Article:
Subpart AA – 10 Good Faith Effort Tips for OSHA’s Temp Enforcement Period

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If you are affected by confined spaces in construction, your procrastination was rewarded this month. The rule, Subpart AA, went into effect on August 3, 2015. However, OSHA granted a Temporary Enforcement Period from that day until October 2, 2015. This means that citations are on hold as long as an employer can demonstrate Good Faith Effort (GFE) to meeting the standard. GFE was defined by OSHA and includes scheduling training and purchasing equipment.

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I encourage you to use this time wisely! You have been given a chance to ensure your company is ready for enforcement and meets the new standard. Here’s my Top 10 List of things I’d be doing if I were in your shoes:

1. If your company has anything to do with confined spaces in a construction setting, download the full text of the standard and read it. It’s only 27 pages and is very informative.

2. Ensure your company has a Competent Person or Persons designated to manage confined space work.

3. Coordinate with the Competent Person(s) to identify the confined spaces at your site per 1926.1203(a).

4. If you are a Host Employer, identify the confined spaces that construction work has previously been done or is on the horizon. If there are projects coming up during, or immediately after the Temporary Enforcement Period, develop a communication plan that meets 1926.1203(h)(1).

5. If you are a Controlling Contractor, develop a communication plan that meets 1926.1203(h)(2).

6. Evaluate your company’s current Confined Space Program, refer to my previous post about the 5 Key Differences between the General Industry standard and the new Construction standard for a checklist.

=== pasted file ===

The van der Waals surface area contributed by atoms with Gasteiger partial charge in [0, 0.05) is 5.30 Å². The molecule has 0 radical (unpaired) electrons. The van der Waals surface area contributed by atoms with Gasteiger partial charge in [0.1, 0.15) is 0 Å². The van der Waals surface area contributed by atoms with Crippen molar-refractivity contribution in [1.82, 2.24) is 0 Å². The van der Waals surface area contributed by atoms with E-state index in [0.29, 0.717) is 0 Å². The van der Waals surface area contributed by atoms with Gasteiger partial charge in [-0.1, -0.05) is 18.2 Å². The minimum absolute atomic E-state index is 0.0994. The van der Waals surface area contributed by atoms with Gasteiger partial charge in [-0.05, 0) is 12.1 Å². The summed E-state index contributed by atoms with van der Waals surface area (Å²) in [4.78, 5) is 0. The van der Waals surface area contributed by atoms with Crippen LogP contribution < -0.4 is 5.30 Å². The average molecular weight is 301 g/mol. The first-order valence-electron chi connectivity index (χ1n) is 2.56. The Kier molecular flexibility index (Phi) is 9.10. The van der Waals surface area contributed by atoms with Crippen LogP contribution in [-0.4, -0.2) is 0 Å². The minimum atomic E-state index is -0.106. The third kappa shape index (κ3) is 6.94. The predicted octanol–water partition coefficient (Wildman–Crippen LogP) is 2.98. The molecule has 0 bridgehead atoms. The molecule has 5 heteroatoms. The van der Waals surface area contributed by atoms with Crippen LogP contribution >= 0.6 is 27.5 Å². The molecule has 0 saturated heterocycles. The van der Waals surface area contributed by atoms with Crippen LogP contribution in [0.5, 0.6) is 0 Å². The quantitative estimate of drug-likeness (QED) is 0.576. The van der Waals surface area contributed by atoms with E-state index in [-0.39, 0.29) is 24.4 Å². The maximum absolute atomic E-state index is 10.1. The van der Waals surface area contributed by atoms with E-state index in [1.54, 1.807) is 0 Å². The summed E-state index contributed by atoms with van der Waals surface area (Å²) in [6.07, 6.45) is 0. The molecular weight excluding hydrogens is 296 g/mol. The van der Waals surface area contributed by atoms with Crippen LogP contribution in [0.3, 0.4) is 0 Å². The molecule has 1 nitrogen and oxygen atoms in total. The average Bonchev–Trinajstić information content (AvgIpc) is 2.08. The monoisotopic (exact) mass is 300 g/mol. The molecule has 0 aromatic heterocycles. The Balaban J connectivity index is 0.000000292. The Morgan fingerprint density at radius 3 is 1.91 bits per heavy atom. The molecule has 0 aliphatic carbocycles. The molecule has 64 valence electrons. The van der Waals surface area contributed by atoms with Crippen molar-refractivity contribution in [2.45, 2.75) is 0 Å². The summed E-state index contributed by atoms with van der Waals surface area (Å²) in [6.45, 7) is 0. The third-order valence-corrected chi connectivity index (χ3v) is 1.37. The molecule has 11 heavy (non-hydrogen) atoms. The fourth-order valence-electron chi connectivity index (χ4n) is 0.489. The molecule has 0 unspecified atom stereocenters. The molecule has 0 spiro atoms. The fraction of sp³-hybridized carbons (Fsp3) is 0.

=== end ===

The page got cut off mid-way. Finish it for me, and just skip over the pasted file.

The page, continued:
7. Train employees on the new standard! One of the specific GFEs spelled out by OSHA is scheduling of such training. If you don’t have it scheduled, DO THAT FIRST. Next, visit www.conconspace.com for an editable training presentation and tailgate/toolbox suite perfect for Host Employers, Controlling Contractors, and Entry Employers. Include information from steps 3-6 in this training.

8. Evaluate your current confined space equipment related to air monitoring and rescue. A four-gas monitor and a fleet of tripods may not be sufficient! The new standard addresses rescue equipment for non-entry and entry rescue. Based on your findings in step 3, evaluate which types of rescue are appropriate for the confined spaces at your site.

9. If you are a contractor performing work at water or wastewater facilities or other confined spaces that are connected to a larger system, pay special attention to 1926.1204(e)(1).

10. Dive in to specific aspects of construction confined space that apply to your industry. For example, water and wastewater contractors often use pipe plugs. OSHA mentioned these in the preamble to the new standard, and this is going to be useful information for those using this type of equipment. Go here and do a text search for “pipe plug” by using Command+F. This will take you directly to the 16 mentions of “pipe plug” in the preamble.

For more templates and resources, visit www.conconspace.com or contact me directly!

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